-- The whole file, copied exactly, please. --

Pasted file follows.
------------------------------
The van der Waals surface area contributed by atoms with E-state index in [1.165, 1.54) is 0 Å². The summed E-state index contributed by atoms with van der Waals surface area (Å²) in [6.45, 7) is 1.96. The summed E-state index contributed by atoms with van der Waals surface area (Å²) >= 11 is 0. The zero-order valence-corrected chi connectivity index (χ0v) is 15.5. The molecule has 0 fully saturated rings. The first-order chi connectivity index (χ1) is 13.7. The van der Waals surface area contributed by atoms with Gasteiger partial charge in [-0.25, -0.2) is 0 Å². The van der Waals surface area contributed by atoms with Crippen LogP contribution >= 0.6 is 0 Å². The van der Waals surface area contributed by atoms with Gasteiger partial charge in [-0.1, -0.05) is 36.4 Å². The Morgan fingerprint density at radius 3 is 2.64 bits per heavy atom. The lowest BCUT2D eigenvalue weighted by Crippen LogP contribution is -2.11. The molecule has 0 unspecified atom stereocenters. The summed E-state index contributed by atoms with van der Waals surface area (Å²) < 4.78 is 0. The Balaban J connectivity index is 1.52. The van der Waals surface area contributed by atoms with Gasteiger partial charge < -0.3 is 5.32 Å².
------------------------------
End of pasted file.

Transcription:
The van der Waals surface area contributed by atoms with E-state index in [1.165, 1.54) is 0 Å². The summed E-state index contributed by atoms with van der Waals surface area (Å²) in [6.45, 7) is 1.96. The summed E-state index contributed by atoms with van der Waals surface area (Å²) >= 11 is 0. The zero-order valence-corrected chi connectivity index (χ0v) is 15.5. The molecule has 0 fully saturated rings. The first-order chi connectivity index (χ1) is 13.7. The van der Waals surface area contributed by atoms with Gasteiger partial charge in [-0.25, -0.2) is 0 Å². The van der Waals surface area contributed by atoms with Crippen LogP contribution >= 0.6 is 0 Å². The van der Waals surface area contributed by atoms with Gasteiger partial charge in [-0.1, -0.05) is 36.4 Å². The Morgan fingerprint density at radius 3 is 2.64 bits per heavy atom. The lowest BCUT2D eigenvalue weighted by Crippen LogP contribution is -2.11. The molecule has 0 unspecified atom stereocenters. The summed E-state index contributed by atoms with van der Waals surface area (Å²) < 4.78 is 0. The Balaban J connectivity index is 1.52. The van der Waals surface area contributed by atoms with Gasteiger partial charge < -0.3 is 5.32 Å².